I believe in (non-naive) group selection, I just don’t know completely how and when it actually works. This is a somewhat blasphemous position to take in recent evolutionary history, although the great work of some very intrepid evolutionists is beginning to chip away at the dogmatic wing of the evolutionary party. I have the profound sense that either: a) group selection is a prominent force in human evolution; or b) I fundamentally don’t understand how evolution works. Stay tuned to find out which is the case.

I want to learn about a lot more. I want to know how urban ecosystems function, from squirrels to subway systems. I want to better understand how organisms are evolving around the urban, suburban, and exurban landscapes that humans have created. I want to know why religion is such a prominent feature of all cultures. I want to understand why organisms form groups, and how those groups remain stable in the face of individual selfishness. There are too many things that I want to know, too many to list here, and too many for my lifetime to tackle. But here we go, here’s the place to see what I am thinking about and what I have learned. Please join me.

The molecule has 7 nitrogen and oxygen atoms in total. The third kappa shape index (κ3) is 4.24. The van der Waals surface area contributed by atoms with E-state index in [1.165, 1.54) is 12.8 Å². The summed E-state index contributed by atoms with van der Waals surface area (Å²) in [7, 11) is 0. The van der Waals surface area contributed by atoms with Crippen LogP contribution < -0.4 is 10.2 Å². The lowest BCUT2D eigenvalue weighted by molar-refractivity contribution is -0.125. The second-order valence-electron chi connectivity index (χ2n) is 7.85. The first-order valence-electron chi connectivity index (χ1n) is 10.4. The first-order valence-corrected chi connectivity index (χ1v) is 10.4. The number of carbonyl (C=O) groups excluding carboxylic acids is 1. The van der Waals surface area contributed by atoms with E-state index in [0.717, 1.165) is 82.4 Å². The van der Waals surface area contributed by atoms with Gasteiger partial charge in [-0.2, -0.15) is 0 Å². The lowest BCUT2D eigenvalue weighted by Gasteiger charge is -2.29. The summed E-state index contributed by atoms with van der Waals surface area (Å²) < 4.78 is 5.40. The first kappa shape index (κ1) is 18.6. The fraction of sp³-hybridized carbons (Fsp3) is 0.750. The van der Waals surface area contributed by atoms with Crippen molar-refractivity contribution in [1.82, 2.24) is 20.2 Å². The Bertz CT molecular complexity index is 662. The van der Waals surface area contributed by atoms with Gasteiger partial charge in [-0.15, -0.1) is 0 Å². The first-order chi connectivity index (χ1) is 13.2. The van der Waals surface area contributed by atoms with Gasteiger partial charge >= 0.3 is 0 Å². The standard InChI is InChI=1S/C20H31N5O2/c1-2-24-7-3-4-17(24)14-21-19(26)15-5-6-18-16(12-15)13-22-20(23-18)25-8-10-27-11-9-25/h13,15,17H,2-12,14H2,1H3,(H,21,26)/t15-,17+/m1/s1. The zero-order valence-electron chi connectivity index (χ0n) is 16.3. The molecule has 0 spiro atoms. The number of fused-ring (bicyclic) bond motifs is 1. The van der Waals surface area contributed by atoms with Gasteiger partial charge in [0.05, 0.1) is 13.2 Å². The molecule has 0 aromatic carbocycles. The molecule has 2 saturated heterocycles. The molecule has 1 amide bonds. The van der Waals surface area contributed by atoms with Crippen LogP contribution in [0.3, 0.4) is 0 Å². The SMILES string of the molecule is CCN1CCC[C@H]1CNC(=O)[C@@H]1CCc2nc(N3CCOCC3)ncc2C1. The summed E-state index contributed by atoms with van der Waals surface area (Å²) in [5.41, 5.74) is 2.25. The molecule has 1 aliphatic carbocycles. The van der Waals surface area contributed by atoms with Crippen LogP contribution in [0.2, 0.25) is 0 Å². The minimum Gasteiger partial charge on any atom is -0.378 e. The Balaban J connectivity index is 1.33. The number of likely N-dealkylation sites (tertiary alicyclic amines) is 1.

A Major Post, Belief, Ecology, Evolution

Leave a Reply